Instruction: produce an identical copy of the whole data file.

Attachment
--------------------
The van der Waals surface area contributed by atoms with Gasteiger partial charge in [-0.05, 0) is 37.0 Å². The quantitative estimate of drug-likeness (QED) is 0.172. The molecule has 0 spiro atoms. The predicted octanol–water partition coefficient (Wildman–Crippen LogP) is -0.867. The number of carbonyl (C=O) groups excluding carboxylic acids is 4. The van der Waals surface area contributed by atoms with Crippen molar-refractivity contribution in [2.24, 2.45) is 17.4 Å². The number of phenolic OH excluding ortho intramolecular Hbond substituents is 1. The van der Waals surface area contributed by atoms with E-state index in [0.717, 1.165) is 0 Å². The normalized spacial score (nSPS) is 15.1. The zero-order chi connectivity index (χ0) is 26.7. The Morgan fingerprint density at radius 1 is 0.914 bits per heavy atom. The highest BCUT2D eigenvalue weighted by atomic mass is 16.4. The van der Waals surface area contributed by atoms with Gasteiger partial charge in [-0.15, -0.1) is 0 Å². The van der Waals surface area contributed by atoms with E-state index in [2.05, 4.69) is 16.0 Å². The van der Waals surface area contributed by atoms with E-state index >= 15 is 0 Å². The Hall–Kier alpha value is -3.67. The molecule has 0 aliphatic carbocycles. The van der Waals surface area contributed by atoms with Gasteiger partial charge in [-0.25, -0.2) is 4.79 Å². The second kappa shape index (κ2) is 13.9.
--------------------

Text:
The van der Waals surface area contributed by atoms with Gasteiger partial charge in [-0.05, 0) is 37.0 Å². The quantitative estimate of drug-likeness (QED) is 0.172. The molecule has 0 spiro atoms. The predicted octanol–water partition coefficient (Wildman–Crippen LogP) is -0.867. The number of carbonyl (C=O) groups excluding carboxylic acids is 4. The van der Waals surface area contributed by atoms with Crippen molar-refractivity contribution in [2.24, 2.45) is 17.4 Å². The number of phenolic OH excluding ortho intramolecular Hbond substituents is 1. The van der Waals surface area contributed by atoms with E-state index in [0.717, 1.165) is 0 Å². The normalized spacial score (nSPS) is 15.1. The zero-order chi connectivity index (χ0) is 26.7. The Morgan fingerprint density at radius 1 is 0.914 bits per heavy atom. The highest BCUT2D eigenvalue weighted by atomic mass is 16.4. The van der Waals surface area contributed by atoms with Gasteiger partial charge in [-0.15, -0.1) is 0 Å². The van der Waals surface area contributed by atoms with E-state index in [2.05, 4.69) is 16.0 Å². The van der Waals surface area contributed by atoms with E-state index >= 15 is 0 Å². The Hall–Kier alpha value is -3.67. The molecule has 0 aliphatic carbocycles. The van der Waals surface area contributed by atoms with Gasteiger partial charge in [-0.25, -0.2) is 4.79 Å². The second kappa shape index (κ2) is 13.9.